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How climate change has warmed Finland's winters since the 1960s

A comparison of two 30-year periods shows that winter temperatures have clearly risen all over Finland.

Clearing a track for distance skating on Jyväskylä's Lake Jyväsjärvi in January 2019. Image: Jarkko Riikonen / Yle

Last December was colder than usual. According to the Finnish Meteorological Institute (FMI), the month was unusually cold at a few coastal stations. December is only this cold about once every decade or so in Finland.

In the second week of January, mild föhn winds from the west brought a thaw. And last June was exceptionally hot, with the highest average temperatures ever recorded in parts of northern Finland.

Climate change is not measured by individual days, months or even years, though. According to the guidelines of the World Meteorological Organisation (WMO), climate statistics must be calculated from weather statistics stretching across at least 30 years.

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Finland's average annual temperature has risen by about two degrees since the 1880s. Image: Kalevi Rytkölä / Yle

The FMI also considers a three-decade period to be long enough to detect fundamental variations. With 2021 data still being analysed, its most recent reference period is 1991-2020. Each 30-year set of data includes about 2,700 days.

Statistics indicate that Finland's average annual temperature has risen by about two degrees from the 1880s to the present day.

1991-2020 significantly warmer than 1961-90

Yle meteorologist Anne Borgström has collected comparative data on Finnish winter temperatures over the past two 30-year periods – and the results are clear. The last period, 1991–2020, was significantly warmer than the 1961–1990 era.

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Pictures of Helsinki's Railway Square January 2013 and January 2020. Image: Sakari Kiuru, Anne Pietarinen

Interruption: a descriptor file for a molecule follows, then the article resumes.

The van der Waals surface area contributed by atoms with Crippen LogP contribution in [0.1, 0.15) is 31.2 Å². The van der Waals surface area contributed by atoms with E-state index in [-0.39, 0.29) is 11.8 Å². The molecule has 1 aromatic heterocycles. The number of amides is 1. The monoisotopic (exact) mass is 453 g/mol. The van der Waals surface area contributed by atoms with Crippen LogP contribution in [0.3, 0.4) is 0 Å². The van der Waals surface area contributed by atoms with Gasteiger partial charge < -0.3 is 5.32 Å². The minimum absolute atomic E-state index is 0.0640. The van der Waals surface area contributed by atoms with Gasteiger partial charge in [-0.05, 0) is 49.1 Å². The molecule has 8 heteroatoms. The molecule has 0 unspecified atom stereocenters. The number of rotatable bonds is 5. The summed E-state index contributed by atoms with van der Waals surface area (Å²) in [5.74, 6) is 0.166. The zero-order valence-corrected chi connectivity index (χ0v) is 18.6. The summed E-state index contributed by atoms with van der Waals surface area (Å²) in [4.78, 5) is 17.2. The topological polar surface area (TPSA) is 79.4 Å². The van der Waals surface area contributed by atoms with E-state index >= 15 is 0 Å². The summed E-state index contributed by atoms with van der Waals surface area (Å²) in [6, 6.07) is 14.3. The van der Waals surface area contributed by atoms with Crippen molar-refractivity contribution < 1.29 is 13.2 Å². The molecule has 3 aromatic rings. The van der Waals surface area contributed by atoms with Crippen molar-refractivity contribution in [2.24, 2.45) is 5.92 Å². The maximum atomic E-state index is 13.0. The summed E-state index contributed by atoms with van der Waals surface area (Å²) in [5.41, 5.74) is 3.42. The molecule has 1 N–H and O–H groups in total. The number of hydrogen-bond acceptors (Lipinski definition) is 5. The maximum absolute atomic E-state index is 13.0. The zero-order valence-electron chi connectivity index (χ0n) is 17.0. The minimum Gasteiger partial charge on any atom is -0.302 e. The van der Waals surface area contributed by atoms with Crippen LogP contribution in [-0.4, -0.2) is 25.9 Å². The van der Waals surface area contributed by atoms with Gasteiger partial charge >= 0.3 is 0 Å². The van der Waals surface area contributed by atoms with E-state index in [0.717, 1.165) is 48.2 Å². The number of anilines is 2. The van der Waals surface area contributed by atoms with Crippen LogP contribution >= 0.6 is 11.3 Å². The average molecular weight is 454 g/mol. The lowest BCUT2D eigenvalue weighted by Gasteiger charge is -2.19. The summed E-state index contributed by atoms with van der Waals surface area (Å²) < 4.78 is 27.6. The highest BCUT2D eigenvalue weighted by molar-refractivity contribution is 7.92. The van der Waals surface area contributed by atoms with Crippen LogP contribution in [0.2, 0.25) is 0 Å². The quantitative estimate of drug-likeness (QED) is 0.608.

In Helsinki, for example, a study of the lowest temperatures between 1961 and 1990 shows that in those 30 years there were a total of 192 days with a low of between -12 and -14 degrees Celsius. During following period (1991-2020), the number of such days dropped to 103.

Meanwhile the number of days with a low around the freezing point was previously just over 300, but in the later 30-year period grew to well over 400. In other words, the number of mild days was much higher.

Jyväskylä, in central Finland, shows a similar trend as Helsinki. The number of days remaining above zero has increased dramatically. The number of days between zero and two degrees of temperature has increased by more than 100. While there were only 77 such days suitable for making snowballs in 1961-90, there were 182 in the next 30-year period.

Record-cold days in Finnish Lapland

In Oulu, northern Finland, there were plenty of cold days in the 1961–90 period. On 136 days, the low was between -24 and -26. In the most recent reference period, there were only 68 such days.

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A former FMI weather station in Vuotso village, Sodankylä, in March 2018. Image:

In Sodankylä, Finnish Lapland, winter temperatures between -6 and -8 are considered quite mild. The number of such days has risen from 134 to 227.

On the other hand, reference data from the past three decades in Sodankylä shows one bitterly cold day between -46 and -48 degrees and two days between -48 and -50 degrees. The material from 1961-90 does not include any such severe frosts.

As Borgström points out, climate change does not only bring milder weather, but also more extremes.